The December 10 issue of In These Times will feature a photo essay with less of an accompanying text than convocation (from the Latin convocare, “to come together,” hence the video below) from Frances Fox Piven (selected bibliography at the bottom). The preview posted yesterday is short and I’ll post it in its entirety below, though I encourage you to support In These Times and buy some of them Piven books.
The current assemblage of the Trump Cabinet has deepened the conviction of my cynical observations from last week. Once all the King’s horses are in place I’ll have to produce an overview of just how each member truly seems to have been picked to undermine the missions of the departments they’ll be leading.
Also, I’m working on a reference of sorts to help you find your way through the thicket of thickness we’ll be facing. So, you may read that Kris Kobach is Kansas’ Secretary of State, but you may not know that he has a long history with voter suppression and anti-immigrant action that doesn’t so much flirt with white supremacy as it does leave his phone number above the glory hole. Most news articles don’t really have the time — or the need, frankly — to run through a person’s history everytime they’re mentioned. I’m hoping I can provide a resource that’ll be quicker and more direct in providing context than entries found by Googling or consulting Wikipedia, Right Wing Watch, etc.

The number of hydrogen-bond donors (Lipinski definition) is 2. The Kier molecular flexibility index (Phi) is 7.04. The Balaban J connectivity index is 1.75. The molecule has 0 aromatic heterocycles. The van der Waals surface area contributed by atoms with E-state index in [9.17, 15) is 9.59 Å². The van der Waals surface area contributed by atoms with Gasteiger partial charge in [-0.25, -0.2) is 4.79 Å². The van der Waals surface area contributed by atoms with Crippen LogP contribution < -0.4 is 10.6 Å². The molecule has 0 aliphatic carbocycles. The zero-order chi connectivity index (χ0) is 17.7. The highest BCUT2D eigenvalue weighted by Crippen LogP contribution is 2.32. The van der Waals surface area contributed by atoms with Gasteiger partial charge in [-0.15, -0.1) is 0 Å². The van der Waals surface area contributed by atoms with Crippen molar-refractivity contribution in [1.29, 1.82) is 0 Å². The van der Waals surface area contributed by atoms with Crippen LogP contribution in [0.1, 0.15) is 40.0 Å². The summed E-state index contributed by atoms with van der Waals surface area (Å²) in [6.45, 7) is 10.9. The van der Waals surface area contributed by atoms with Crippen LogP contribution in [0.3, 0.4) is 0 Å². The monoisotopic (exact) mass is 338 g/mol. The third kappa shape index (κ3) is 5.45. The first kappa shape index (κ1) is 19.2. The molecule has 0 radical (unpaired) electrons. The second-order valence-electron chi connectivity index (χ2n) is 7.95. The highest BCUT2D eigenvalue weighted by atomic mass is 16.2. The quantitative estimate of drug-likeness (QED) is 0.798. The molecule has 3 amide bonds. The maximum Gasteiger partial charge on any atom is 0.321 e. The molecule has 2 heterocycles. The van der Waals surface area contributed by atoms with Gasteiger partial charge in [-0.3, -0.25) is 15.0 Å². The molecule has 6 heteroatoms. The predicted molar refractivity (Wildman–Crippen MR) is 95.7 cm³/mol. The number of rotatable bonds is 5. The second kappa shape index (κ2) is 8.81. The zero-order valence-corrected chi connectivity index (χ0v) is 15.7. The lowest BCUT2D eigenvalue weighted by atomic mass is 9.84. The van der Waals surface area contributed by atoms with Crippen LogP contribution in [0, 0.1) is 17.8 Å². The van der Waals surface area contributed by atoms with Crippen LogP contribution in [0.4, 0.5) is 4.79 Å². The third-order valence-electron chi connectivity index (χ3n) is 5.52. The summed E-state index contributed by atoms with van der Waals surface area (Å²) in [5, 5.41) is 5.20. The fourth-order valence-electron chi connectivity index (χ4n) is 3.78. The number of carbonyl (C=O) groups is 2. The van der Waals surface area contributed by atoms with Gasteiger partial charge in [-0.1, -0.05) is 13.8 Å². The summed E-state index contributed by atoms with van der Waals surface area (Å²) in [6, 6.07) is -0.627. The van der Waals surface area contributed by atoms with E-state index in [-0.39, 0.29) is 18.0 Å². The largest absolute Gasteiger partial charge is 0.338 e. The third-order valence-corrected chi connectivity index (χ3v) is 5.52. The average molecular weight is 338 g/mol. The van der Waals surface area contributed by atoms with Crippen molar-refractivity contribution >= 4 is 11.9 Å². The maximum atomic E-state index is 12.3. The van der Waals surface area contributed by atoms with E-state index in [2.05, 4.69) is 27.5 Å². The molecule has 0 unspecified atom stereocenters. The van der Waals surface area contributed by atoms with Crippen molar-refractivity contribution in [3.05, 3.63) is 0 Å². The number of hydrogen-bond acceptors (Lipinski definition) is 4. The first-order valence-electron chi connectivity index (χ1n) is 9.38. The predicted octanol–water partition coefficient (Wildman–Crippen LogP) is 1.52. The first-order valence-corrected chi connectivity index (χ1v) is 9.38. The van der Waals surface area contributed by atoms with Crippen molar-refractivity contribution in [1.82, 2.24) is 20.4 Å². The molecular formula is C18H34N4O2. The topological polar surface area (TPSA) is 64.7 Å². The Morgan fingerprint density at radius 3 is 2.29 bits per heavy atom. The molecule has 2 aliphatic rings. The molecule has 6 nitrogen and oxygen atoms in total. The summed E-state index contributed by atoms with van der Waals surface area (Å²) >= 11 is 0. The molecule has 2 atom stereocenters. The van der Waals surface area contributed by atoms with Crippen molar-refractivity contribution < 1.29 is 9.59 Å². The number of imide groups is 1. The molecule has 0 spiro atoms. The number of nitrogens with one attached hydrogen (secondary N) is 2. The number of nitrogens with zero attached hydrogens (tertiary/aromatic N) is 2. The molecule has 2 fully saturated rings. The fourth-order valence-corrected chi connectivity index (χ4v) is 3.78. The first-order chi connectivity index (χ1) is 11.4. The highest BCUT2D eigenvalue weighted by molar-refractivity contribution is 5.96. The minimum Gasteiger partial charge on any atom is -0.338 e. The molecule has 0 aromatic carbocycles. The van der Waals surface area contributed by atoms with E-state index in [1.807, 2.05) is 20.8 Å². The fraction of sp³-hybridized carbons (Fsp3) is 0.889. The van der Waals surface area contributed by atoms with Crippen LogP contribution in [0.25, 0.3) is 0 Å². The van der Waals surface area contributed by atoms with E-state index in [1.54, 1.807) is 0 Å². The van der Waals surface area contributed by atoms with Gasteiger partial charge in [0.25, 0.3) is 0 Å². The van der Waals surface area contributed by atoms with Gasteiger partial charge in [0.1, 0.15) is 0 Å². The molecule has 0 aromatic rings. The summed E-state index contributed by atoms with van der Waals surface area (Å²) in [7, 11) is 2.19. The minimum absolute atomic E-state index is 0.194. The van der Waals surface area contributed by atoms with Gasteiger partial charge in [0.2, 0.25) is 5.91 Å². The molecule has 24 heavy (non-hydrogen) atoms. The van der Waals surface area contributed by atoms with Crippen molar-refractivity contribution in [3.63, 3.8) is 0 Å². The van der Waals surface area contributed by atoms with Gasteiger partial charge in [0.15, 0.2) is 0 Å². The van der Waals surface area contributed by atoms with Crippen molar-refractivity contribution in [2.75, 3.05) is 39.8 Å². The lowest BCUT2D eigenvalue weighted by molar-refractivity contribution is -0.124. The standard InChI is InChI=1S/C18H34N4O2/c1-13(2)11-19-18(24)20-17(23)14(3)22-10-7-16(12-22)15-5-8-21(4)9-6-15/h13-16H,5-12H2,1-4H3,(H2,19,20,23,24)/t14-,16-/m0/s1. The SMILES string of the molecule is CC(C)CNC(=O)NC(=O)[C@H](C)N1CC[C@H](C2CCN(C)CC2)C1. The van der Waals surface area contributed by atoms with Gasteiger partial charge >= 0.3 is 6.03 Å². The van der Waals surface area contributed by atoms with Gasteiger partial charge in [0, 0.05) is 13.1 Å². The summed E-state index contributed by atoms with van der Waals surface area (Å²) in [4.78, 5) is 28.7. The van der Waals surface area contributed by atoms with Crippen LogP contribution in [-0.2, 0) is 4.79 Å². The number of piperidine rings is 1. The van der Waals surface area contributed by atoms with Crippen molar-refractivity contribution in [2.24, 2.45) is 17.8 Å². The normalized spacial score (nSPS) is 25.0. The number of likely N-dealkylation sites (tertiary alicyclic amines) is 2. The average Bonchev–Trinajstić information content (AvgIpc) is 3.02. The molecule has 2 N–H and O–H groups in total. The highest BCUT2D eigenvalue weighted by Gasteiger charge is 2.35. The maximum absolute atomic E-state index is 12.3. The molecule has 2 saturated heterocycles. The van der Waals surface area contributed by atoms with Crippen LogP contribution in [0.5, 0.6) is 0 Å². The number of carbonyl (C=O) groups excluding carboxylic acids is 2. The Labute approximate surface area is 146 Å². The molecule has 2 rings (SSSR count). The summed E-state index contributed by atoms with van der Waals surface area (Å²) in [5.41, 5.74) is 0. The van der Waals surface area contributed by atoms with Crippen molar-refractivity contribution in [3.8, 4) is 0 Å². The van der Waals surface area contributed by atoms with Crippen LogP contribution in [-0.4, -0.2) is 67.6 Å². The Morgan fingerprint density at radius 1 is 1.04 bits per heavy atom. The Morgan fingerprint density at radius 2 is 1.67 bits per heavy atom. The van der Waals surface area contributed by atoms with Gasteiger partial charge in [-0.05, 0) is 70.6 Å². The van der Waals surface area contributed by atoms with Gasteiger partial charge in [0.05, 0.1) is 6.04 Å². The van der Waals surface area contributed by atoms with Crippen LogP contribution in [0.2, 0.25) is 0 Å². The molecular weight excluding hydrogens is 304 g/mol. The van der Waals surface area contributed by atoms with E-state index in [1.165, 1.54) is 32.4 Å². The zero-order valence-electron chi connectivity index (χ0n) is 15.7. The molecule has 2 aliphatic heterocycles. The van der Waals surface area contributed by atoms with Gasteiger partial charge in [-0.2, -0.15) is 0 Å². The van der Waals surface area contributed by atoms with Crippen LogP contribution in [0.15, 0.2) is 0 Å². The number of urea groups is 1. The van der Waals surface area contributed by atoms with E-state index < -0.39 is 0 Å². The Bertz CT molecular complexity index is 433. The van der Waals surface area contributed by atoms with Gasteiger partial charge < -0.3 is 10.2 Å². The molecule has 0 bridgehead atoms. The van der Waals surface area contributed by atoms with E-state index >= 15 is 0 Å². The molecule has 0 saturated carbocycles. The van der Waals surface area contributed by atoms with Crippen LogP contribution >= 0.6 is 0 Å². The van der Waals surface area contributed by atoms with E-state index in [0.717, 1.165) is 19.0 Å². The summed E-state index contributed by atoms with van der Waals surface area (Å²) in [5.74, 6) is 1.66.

Scenes from the Front Lines
The big and victorious movements of our history have done more than communicate. They have mobilized the most fundamental source of power of ordinary people: the power to refuse to cooperate with the institutionalized routines upon which social life depends. If factory workers walk out, the factory comes to a halt; but if nannies stay home, so do the parents whose children they mind; if urbanites block highways, traffic stops; if debtors refuse, lenders are at risk—and so is a financial system anchored to massive debt.
We’ve seen the disruptive potential of masses of defiant people before. It produced the big reforms of American history, from electoral representative government to the end of chattel slavery, to curbs on monopoly, to legal protection of unions, to legislated civil rights for African Americans. But sadly, there are no permanent victories in political life. This is why we have to rise again.